We could spend hours talking about the figure of a prodigy like Björn Borg. Her track record, her arrival on the tour, her way of competing, her personality, even her episodes away from the track would give us to fill out a few articles. Some of them unknown. With all that, the Swede was the great dominator during the 70s, the star that dominated the spotlights, the idol of every child who grabbed a racket, but on that trip he was not alone. Behind him, a man accompanied him daily, guiding him in the right direction, someone who perhaps later did not have the recognition he should, although it is never too late to do justice to the people who helped write the story. We talk about Lennart Bergelin, the trainer who gave his life for Iceborg to become a legend.
Who Was Lennart Bergelin? For starters, it was the first Swede to lift a Grand Slam. Born in the 1920s in the town of Alingsas, this right-hander prolonged his career as a player between 1946 and 1955. At that time there was no ranking, but the amateur lists placed him among the top ten in a remarkable career. His moment of glory came in 1948, when he joined forces with the Czech Jaroslav Drobny to conquer Roland Garros in the doubles modality. For the first time in history, Sweden will celebrate the arrival of a great champion in the world of racket. Not even remotely imagined the outrage that would come years later.
Once the racket was hung, Bergelin wanted to remain linked to the world of tennis, but the opportunity would not come until 1970, when he was appointed Davis Cup captain. Five seasons he was in charge of the team, but life changed him from the second year on. At just 15 years old, a reserved but talented young man from Stockholm was called to defend the colors of his country. His name was Björn Borg and, from that moment, his sporting prowess would never again separate from Lennart. In fact, in 1975, thanks to three points harvested by Borg, the Swedes knocked down the old Czechoslovakia (3-2) to capture their first salad bowl. That same year, Borg would be champion at Roland Garros, successfully defending the trophy tied the year before. Something very large was beginning to cook.
It should be noted that in the 70s the figure of the coach was not yet implanted. It sounds strange considering that now the elite work teams are made up of more than ten people, quite the opposite than at that time, where they did not even travel with a coach. Lennart Bergelin was the first to take this profession to a higher level, to professionalize it, demonstrating that he could fulfill an essential role in pursuit of his player’s successes. The veteran technician taught his pupil his best arts through an academic character that would later be seen on the track, although it also helped him break molds.
For example, he projected the idea of starting to play topspin, inventing the concept top spin, a style that has never been seen before. Until Borg arrived. He trained him conscientiously so that he knew how to compete on clay but not forgetting the grass, although going up to the net didn’t go much with either of them. Of course, such a close relationship also led them to create ties on a personal level, that’s where Lennart had to mediate so that Björn did not give up the charms of women, the power of fame or the color of the bills before. There he played a fundamental role so that these luxuries did not distract him from the competition. Use this example to understand what your level of commitment was. Every night, the coach strung his student’s 20 Donnay racketsHe also did it with maximum tension, using his own weight so that they were well sharpened. Legend has it that both woke up several mornings to hear the creaking of some of these ropes.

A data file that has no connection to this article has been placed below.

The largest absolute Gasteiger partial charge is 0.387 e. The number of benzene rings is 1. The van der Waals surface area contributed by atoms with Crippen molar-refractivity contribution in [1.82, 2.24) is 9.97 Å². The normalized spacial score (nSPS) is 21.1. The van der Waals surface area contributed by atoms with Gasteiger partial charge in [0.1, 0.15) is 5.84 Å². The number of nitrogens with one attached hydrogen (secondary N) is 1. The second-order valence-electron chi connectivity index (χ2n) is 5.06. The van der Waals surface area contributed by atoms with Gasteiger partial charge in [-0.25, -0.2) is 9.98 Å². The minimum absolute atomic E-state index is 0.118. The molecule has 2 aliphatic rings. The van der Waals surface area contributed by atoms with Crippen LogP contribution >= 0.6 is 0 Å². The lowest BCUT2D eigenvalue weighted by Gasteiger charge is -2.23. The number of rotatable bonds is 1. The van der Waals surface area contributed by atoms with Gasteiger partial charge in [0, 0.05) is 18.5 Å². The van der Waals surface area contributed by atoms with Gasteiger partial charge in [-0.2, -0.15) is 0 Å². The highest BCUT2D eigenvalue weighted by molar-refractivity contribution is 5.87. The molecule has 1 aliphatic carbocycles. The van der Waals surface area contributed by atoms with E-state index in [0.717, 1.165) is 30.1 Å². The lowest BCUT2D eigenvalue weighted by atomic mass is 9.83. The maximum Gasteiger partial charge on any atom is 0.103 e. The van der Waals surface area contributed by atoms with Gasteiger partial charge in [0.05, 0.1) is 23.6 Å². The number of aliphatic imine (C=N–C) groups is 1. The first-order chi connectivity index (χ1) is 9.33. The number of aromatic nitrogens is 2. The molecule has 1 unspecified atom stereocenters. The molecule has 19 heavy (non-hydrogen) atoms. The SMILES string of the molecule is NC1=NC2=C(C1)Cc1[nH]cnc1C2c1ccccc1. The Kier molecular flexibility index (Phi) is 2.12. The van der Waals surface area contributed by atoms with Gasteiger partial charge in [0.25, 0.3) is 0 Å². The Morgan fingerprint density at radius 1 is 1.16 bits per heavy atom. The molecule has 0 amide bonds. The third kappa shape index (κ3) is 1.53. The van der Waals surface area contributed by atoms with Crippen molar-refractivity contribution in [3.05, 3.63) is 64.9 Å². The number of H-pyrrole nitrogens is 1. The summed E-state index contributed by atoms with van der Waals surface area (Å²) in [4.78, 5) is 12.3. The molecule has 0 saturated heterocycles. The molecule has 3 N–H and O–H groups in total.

“Organize my trips, lunchtime, training time, look for teammates, even get me out of bed. It does it all, ”declared the former world number 1 at the time, confirming the importance of his coach. And here the word ‘preparer’ is better placed than any other, since Bergelin also dealt with designing the cold, calculating mind of the young Swede, warning him of the danger that awaited him every day out there. “Even if you had to lie to him, if you had to assume that an opponent would be very tough, or that a circumstance would make everything more complicated, we did it that way. This was how we thought before each game. Although there was no danger, we saw danger“
His rivals, who suffered it on the track, also took note of that privilege that only a few could face, the figure of a coach who watches over and watches over your steps throughout each calendar. “Lennart was a very nice, positive and joking guy, with good treatment,” Manuel Orantes defined him years ago in an interview. “He knew how to instill values in him and that is vital. When you are the center of attention from a young age, you need a suitable environment. Borg was always a focused tennis player, with exquisite behavior. You could tell that there was a job off the track, as has been noted for so many years with Nadal and his uncle Toni, ”compared the Spaniard.
The two worked together from 1971 to 1983, the year where Borg first flirts with the retreat, although he would later try again without much success. It didn’t matter too much, El Dorado was already conquered. The legacy they left was timeless and incomparable: six Roland Garros, five Wimbledon, four finals at the US Open, two Masters Cups, 64 total individual titles and 109 weeks leading the ATP ranking. However, Bergelin’s greatest achievement (who died in 2008 from heart disease) happened off the court, locating the switch that started the machine. “I think his great victory was the change he went through, a terrible determination to control his passionate spirit” Lennart knew which key to play, and once he found it, he held it down for twelve extraordinary seasons. The lighthouse that lit the first great star of modern tennis.